The River's Badge

Friday, December 1, 2017

It Was Fifty Years Ago Today



I didn't realize until tonight that 1967 was fifty years ago! My, how time flies.

Nineteen sixty-seven was a seminal year for me. We'd moved to our new home (or "house of horrors", as I prefer to call it) in December of 1966. As an almost twelve-year-old, I'd had a naive optimism that life in this new world would be superb. Just like me to act now and think later. Not that I was given a choice in the matter.

I was caught in that shadowy crevice between my old life and my new one. I'd left my very best friend behind, but my tiny mind discarded that reality in favor of the new, exciting life I'd conjured.

My brother was twenty years old and independent. He'd left someone behind, too, but he wasn't about to discard her. Thus, he traversed Interstate 94 about two hundred times that first year, to Minnesota and back, until he could bring his soon-to-be bride back with him permanently.

My brother was granted his very own room along the long back row of motel units; room number twenty, to be exact; while I shared a skinny cubbyhole and a set of bunk beds with my little brother and sister. My big brother was never around (see previous paragraph), so if I wanted (needed) a little me-time, I grabbed a pass key from the office and made myself at home in Room 20. It wasn't exactly like his room back on the farm. He no longer had a cozy nook for his albums; his new music center was a set of dark recessed shelves illuminated by a sixty-watt light bulb, directly adjacent to his bathroom. Nevertheless, I slipped "Pleasant Valley Sunday" on his turntable and performed my own version of the jerk in front of his vanity mirror.


I was careful to leave his room the way I'd found it. I smoothed out the bedspread that I'd sat on in between mirror performances. I placed his records back on the shelf in the exact order in which he'd arranged them. I'd had years of experience with this ritual; it came second nature to me.

Then I slumped back to the "house" and did my best to ignore everyone who lived there.

Adults who relocate to a new space in the world don't even consider the things kids worry about. Moving to a brand new school in a brand new town, I fretted about how lost I would be amidst the subject matter. I'd had a bit of exposure to a new school when I was nine and had moved with my mom to Lisbon, North Dakota for part of the school year. St. Aloysius had been woefully behind. I'd felt like a complete fraud when the nuns proposed to Mom that I skip a grade. I'd always been good at memorizing and that was essentially what made me look so smart to the St. A's sisters -- I'd already committed to memory everything they were teaching.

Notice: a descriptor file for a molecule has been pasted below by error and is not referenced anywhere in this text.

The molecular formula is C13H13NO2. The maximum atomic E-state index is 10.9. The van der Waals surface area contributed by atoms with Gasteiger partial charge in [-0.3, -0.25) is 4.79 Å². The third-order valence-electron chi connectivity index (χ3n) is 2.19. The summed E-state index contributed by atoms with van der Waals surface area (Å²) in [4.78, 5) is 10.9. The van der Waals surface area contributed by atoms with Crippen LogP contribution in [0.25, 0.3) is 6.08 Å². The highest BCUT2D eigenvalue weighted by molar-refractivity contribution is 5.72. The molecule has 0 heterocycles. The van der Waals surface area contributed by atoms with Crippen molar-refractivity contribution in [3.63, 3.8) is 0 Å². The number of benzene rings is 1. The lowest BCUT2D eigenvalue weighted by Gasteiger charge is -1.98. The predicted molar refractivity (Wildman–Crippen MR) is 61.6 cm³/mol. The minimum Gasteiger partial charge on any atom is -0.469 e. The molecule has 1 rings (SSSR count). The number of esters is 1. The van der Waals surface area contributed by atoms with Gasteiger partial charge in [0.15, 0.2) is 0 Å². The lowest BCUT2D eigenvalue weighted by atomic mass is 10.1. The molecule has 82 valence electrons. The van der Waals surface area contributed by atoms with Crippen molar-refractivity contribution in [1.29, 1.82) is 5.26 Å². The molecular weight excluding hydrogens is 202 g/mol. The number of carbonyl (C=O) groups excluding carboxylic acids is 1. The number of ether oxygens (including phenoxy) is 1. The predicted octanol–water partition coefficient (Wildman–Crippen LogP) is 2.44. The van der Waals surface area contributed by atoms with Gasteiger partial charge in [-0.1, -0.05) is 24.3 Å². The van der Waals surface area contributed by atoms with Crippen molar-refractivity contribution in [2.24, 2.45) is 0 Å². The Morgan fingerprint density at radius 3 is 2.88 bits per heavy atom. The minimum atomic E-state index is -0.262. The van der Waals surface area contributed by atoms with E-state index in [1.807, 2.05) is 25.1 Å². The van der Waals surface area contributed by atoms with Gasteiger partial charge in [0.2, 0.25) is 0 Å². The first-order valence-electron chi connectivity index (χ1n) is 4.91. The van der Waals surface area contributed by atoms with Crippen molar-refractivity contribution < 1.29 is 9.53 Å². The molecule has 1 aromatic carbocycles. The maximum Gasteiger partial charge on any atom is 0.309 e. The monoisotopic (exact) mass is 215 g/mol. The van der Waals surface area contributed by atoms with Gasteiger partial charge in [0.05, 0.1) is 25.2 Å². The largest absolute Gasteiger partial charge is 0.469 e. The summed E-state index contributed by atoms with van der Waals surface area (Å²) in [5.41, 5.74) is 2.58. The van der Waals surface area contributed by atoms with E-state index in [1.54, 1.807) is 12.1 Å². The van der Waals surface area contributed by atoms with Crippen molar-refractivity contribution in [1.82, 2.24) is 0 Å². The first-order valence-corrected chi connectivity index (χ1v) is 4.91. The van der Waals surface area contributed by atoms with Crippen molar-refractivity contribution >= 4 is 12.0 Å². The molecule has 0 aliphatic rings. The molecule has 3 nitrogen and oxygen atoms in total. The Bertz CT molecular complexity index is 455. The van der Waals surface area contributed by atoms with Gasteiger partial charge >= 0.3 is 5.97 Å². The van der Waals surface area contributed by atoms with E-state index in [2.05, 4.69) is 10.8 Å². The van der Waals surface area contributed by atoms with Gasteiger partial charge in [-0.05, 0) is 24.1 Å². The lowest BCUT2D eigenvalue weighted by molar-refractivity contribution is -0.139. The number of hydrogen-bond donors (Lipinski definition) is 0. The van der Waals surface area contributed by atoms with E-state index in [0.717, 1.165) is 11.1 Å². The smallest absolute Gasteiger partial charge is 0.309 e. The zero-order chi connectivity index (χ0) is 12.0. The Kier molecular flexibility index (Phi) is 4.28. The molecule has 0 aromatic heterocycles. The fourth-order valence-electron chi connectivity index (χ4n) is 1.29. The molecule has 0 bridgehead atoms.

But, now, would the Mandan school system be far ahead of where I'd left off? What if I flunked and had to repeat the sixth grade? Add to that the reality that I would need to keep my head down and not make eye contact with a bunch of disdainful strangers. I was a jittery wreck.

Mandan was big on world history. A big fat textbook with crisp white pages of stories about the "Slovakias" and a study sheet crammed with foreign words. And science. A subject that made me question why God was punishing me. I'd been so good; had gone to confession every week just like He had decreed; had made up "sins" just to have something to utter to the priest dozing inside his little velvet-lined box. I'd done everything He'd wanted me to do -- ate fish sticks on Friday -- and this was my reward?

There was not one subject Mrs. Haas taught that gave me a sense of relief. My only saving grace was that I could spell. Mrs. Haas was big on spelldowns. Every week she'd line everyone up on opposite sides of the room and challenge them to spell words. I soared. My only real competitor was the other new girl who'd shown up in Mrs. Haas' classroom the same day I did. But I vanquished her, too. Take that, Becky Weeda!

I also had to endure the indignity of taking the city bus home from school. The Mandan School District didn't have bus routes that stretched out to the boondocks. Thus, I had to hike six blocks from the elementary school to the Prince Hotel in downtown Mandan to wait for Mister Paul to pull his big blue and white bus up to the stop to take me home.

Crazy people rode that bus. There was a guy who was always sitting in the front seat -- a guy who had some kind of neck stitch. He would crick his head to the right over and over and over again while he jabbered to Mister Paul. There was a seemingly sophisticated twenty-something girl who boarded the bus every day as I was wending my way home. One afternoon she had donned Jackie O sunglasses, and complained incessantly to Mister Paul that she'd recently suffered "snow blindness". I think all of these people were insane.

I sat in the middle row, far removed from the regular eccentrics. There were, at the most, five of us riding the route, and that included the driver. Mister Paul was always nice to me, though. He had a job to do, and I think he understood that as a twelve-year-old, these freaks freaked me out. I really liked Mister Paul. The following year, as I stumbled into seventh grade, I had an English teacher who was also named Mister Paul. He was a foppish dilettante who I was aghast to learn was the son of my kindly city bus driver.

I felt like I spent my life on a bus.

To my astonishment, somewhere between December and February, I acquired a friend. Mrs. Haas' classroom was a test of my memorizing skills. I couldn't really tell Glenn from Robert. I learned quickly that Russell was a big doofus, because every time Mrs. Haas called on him, he coughed up an inane response. As a sixth grader, I feigned condescension toward Russell, but today he would make me laugh. He was rather endearing in his naivete. A North Dakota Gomer Pyle.